Here are eight guidelines for helping depressed Christians. In the video I cover the following points:

  1. Be prepared for it
  2. Don’t assume it is caused by a specific personal sin
  3. Check depth, width, and length of symptoms.
  4. Don’t rush to medication and don’t rule out medication
  5. Take holistic approach both to cause and cure
  6. Give hope
  7. Involve family & friends
  8. Re-establish spiritual disciplines

The books I mentioned are Dealing with Depression and Grace for the Afflicted.

Click here to view the video on Vimeo, and if you sign up for Vimeo (it’s free) you can also access the video file for downloading.

Any other advice you would give?

  • dik

    Just to say that on Vimeo it says video not available for download.

  • Lustus

    Any other advice you would give?

    Thanks David, for addressing an important but often ignored issue within the Body of Christ. As one who has suffered with a great deal of depression and suffered through the greater battle over what role my faith in Christ plays in it, I have several points for you to consider.

    To paraphrase Job, mentally ill I was when God opened my eyes to the truth of the Gospel and mentally ill I’ll be when God lets them sleep; may the name of the LORD be praised. The Gospel stands because Christ wasn’t crazy!

    I have come to understand that I am not just a sick person, I’m a sick sinner. That means that no matter how sick I am, I still have a responsibility to seek sanctification in the way I cope. How I cope with my disorder impacts the Body of Christ and His reputation. Allow me to share a favorite quote:

    “Happiness is not the point of life, but rather serving God and others. Suffering gives me an opportunity to teach others in the community how to live well. I should try to face my death in a way that increases my influence on others, allows me to teach them by my example how to face life’s various hardships, and give them hope and courage. When I am trying to decide what to do in a painful situation, my consideration should not be simply to try to avoid pain. I should also try to consider the opportunity pain gives to grow, teach others, trust God, and model a concern for virtue to others. And I should also remember that the way I die will leave behind a good or bad model, and I will be rewarded in heaven for this final act of service.” — from Immortality : the other side of death by Gary R. Habermas and J.P. Moreland

    Finally, let me commend you for noting that we should use every means of Grace to bring peace into our turmoil. Chris Rosebrough of Pirate Christian Radio also makes some similarly wonderful points regarding how we can “look to our baptism” as a means of sovereign grace in his response to a listener e-mail near the beginning of this podcast, “William Young, Author of The Shack, Outright Denies the Penal Substitutionary Atonement“.

    Thanks again for this video.

    You will keep in perfect peace the mind [that is] dependent [on You], for it is trusting in You. ~ Isaiah 26:3 (HCSB)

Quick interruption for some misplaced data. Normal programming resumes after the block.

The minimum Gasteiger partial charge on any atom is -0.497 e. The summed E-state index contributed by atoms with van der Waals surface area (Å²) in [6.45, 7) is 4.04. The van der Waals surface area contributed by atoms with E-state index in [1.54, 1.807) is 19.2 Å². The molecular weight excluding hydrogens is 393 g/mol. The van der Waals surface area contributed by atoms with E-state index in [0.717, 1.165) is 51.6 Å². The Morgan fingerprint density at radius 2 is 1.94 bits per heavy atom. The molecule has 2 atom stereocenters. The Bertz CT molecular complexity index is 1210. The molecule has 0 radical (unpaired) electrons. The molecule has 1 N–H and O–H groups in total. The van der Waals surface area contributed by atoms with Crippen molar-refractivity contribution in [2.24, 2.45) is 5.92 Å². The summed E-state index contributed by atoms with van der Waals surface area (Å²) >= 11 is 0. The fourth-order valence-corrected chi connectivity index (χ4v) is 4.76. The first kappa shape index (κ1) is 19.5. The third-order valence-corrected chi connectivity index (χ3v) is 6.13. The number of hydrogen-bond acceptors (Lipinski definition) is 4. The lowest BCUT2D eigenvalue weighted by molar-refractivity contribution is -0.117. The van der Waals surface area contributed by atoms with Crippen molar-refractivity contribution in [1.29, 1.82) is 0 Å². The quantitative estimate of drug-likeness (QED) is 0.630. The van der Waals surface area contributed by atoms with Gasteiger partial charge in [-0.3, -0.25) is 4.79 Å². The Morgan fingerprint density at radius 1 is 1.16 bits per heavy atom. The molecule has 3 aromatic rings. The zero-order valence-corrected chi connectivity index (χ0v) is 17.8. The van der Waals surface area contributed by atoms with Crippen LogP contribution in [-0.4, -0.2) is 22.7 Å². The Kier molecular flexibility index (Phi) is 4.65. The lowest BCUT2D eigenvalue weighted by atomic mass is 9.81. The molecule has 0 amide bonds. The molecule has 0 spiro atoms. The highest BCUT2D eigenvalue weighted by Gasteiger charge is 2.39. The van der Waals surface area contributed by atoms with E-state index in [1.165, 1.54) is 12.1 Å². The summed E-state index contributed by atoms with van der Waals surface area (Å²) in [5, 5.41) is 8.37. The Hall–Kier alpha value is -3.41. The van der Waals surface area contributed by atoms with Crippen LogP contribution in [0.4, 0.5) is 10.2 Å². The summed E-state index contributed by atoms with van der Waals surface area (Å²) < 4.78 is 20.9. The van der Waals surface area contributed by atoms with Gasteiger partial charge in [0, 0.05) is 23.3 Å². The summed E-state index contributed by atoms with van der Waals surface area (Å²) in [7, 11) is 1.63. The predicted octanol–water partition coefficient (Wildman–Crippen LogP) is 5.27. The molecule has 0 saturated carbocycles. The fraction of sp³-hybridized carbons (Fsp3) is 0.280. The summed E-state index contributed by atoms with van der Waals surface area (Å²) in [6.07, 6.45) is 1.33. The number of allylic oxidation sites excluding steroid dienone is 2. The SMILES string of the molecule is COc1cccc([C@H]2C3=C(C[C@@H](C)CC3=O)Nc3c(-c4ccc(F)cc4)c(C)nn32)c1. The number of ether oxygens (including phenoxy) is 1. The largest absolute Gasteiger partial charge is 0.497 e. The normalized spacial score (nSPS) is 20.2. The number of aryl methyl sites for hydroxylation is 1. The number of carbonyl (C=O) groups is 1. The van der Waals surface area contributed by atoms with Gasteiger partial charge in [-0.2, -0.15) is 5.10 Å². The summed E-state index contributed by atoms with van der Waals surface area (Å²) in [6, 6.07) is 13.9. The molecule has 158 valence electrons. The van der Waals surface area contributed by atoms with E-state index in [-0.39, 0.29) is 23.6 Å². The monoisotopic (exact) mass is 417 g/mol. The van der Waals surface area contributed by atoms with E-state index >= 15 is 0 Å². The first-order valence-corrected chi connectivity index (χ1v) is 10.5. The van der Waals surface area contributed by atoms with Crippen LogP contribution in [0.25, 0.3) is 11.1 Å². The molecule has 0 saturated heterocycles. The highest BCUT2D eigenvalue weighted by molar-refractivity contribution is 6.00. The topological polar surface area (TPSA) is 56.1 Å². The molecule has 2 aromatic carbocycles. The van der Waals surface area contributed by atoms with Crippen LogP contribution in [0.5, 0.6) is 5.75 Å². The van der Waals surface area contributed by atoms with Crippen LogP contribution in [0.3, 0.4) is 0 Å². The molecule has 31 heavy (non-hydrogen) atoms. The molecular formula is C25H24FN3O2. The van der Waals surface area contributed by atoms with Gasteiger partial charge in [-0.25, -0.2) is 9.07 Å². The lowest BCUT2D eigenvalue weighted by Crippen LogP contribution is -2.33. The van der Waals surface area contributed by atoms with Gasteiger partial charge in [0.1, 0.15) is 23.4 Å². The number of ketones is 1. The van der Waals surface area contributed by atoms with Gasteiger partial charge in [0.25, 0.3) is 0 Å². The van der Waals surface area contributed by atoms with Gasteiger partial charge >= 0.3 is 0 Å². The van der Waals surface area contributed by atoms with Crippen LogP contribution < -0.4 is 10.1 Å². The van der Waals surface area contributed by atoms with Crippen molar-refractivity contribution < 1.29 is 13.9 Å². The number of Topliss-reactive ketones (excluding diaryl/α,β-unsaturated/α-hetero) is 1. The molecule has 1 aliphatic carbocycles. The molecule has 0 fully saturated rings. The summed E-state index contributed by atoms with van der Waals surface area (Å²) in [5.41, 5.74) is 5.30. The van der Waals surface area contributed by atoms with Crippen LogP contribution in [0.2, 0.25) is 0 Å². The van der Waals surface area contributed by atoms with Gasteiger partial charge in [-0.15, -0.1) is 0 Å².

• Pingback: Puritan Pod: Depression

  • Rodney Gynther

    What language is he speaking?

  • Sarah

    Glad to see number 2 on this list. This point was driven home to me by the author of a book called a Delicate Fade. He experienced depression as a missionary kid but found little understanding growing up.

  • Donald

    Lustus, I think I understand the point you are making about teaching others through our pain. I do however suggest that, for many depressed people, the idea that they should be teachers in the midst of their pain is a weight and a pressure which many will not be able to bear. I certainly could not when I was profoundly depressed as a Christian. I could not even face other Christians let alone be thinking of myself as an example to them. I may have been, I may not have been, but I know that the thought that I should be teaching others may have been enough to prevent me even getting out of the door. Some care needs to be taken in generalising and applying such ideas and principles. Sure, universalise them if you must, but also universalise the fact that depressed people may not be able to cope with such an expectation, and that that, in a sense, is okay, because when you are depressed you are not thinking right about yourself or the world around you, or maybe even God Himself. I thank God that we have a High Priest who is able to sympathise with our weaknesses.

    David, Thanks for a very helpful podcast. Much of it resonates with me and I think that many of the points you raise would have helped both myself and those around me during my own darker times. I thank God that in my experience he has brought light out of the darkness. God’s providence may have me return to that darkness one day but I hope that I, like my Saviour, may still cry My God, My God. But no matter how forsaken I may feel He will ever remain the God of covenant faithfulness. May we, by His grace, be given to remember that in our own valley experiences.

    • Lustus

      Donald, please forgive the delay in responding. I did not mean to imply that a person suffering from depression should or could pull himself or herself up by the bootstraps and claim victory. What I am suggesting is first: by confessing guilt and repenting of any sinful coping mechanisms (such as suicidal ideation, drug abuse or acting out)and second: by faithfully relying upon Christ Jesus for the righteousness that comes through forgiveness; then one has done all one need do. In other words, in addition to recognizing that one has a physiological illness which needs treatment, one should recognize that one also has a spiritual illness which is cured only by repenting and believing the Gospel. We do not have to be well to receive the Gospel!

      As for “teaching”, please see Your display of God’s righteousness.